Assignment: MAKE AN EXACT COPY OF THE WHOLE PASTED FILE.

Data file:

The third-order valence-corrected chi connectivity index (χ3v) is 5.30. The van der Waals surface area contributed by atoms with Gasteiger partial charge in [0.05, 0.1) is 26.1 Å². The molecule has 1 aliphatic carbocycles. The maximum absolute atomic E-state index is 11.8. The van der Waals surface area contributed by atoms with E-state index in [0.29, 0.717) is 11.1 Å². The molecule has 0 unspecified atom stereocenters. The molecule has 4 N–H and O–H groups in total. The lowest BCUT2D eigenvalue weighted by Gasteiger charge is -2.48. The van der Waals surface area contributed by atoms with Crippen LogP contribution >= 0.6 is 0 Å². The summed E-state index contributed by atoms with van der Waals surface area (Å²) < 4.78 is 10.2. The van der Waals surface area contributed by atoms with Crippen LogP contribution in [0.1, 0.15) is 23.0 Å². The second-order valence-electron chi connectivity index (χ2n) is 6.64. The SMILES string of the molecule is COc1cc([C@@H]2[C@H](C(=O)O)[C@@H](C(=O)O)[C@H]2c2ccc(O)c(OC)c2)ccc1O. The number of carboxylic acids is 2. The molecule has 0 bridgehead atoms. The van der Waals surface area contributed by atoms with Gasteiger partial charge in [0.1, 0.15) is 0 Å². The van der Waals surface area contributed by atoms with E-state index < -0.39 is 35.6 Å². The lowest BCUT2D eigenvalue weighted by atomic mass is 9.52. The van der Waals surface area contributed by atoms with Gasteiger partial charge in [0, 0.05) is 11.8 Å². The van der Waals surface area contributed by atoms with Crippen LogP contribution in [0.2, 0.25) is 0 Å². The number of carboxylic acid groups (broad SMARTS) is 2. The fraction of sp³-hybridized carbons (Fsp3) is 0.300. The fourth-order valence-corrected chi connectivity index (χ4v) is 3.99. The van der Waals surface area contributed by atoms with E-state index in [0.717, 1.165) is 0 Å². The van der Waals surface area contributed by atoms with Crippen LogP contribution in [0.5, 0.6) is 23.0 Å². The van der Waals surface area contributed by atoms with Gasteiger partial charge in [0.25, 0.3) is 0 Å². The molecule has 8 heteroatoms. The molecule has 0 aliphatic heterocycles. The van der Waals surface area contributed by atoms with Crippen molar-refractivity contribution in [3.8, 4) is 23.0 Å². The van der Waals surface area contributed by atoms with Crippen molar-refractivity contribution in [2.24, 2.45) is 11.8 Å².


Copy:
The third-order valence-corrected chi connectivity index (χ3v) is 5.30. The van der Waals surface area contributed by atoms with Gasteiger partial charge in [0.05, 0.1) is 26.1 Å². The molecule has 1 aliphatic carbocycles. The maximum absolute atomic E-state index is 11.8. The van der Waals surface area contributed by atoms with E-state index in [0.29, 0.717) is 11.1 Å². The molecule has 0 unspecified atom stereocenters. The molecule has 4 N–H and O–H groups in total. The lowest BCUT2D eigenvalue weighted by Gasteiger charge is -2.48. The van der Waals surface area contributed by atoms with Crippen LogP contribution >= 0.6 is 0 Å². The summed E-state index contributed by atoms with van der Waals surface area (Å²) < 4.78 is 10.2. The van der Waals surface area contributed by atoms with Crippen LogP contribution in [0.1, 0.15) is 23.0 Å². The second-order valence-electron chi connectivity index (χ2n) is 6.64. The SMILES string of the molecule is COc1cc([C@@H]2[C@H](C(=O)O)[C@@H](C(=O)O)[C@H]2c2ccc(O)c(OC)c2)ccc1O. The number of carboxylic acids is 2. The molecule has 0 bridgehead atoms. The van der Waals surface area contributed by atoms with Gasteiger partial charge in [0.1, 0.15) is 0 Å². The van der Waals surface area contributed by atoms with E-state index < -0.39 is 35.6 Å². The lowest BCUT2D eigenvalue weighted by atomic mass is 9.52. The van der Waals surface area contributed by atoms with Gasteiger partial charge in [0, 0.05) is 11.8 Å². The van der Waals surface area contributed by atoms with Crippen LogP contribution in [0.2, 0.25) is 0 Å². The number of carboxylic acid groups (broad SMARTS) is 2. The fraction of sp³-hybridized carbons (Fsp3) is 0.300. The fourth-order valence-corrected chi connectivity index (χ4v) is 3.99. The van der Waals surface area contributed by atoms with E-state index in [0.717, 1.165) is 0 Å². The van der Waals surface area contributed by atoms with Crippen LogP contribution in [0.5, 0.6) is 23.0 Å². The van der Waals surface area contributed by atoms with Gasteiger partial charge in [0.25, 0.3) is 0 Å². The molecule has 8 heteroatoms. The molecule has 0 aliphatic heterocycles. The van der Waals surface area contributed by atoms with Crippen molar-refractivity contribution in [3.8, 4) is 23.0 Å². The van der Waals surface area contributed by atoms with Crippen molar-refractivity contribution in [2.24, 2.45) is 11.8 Å².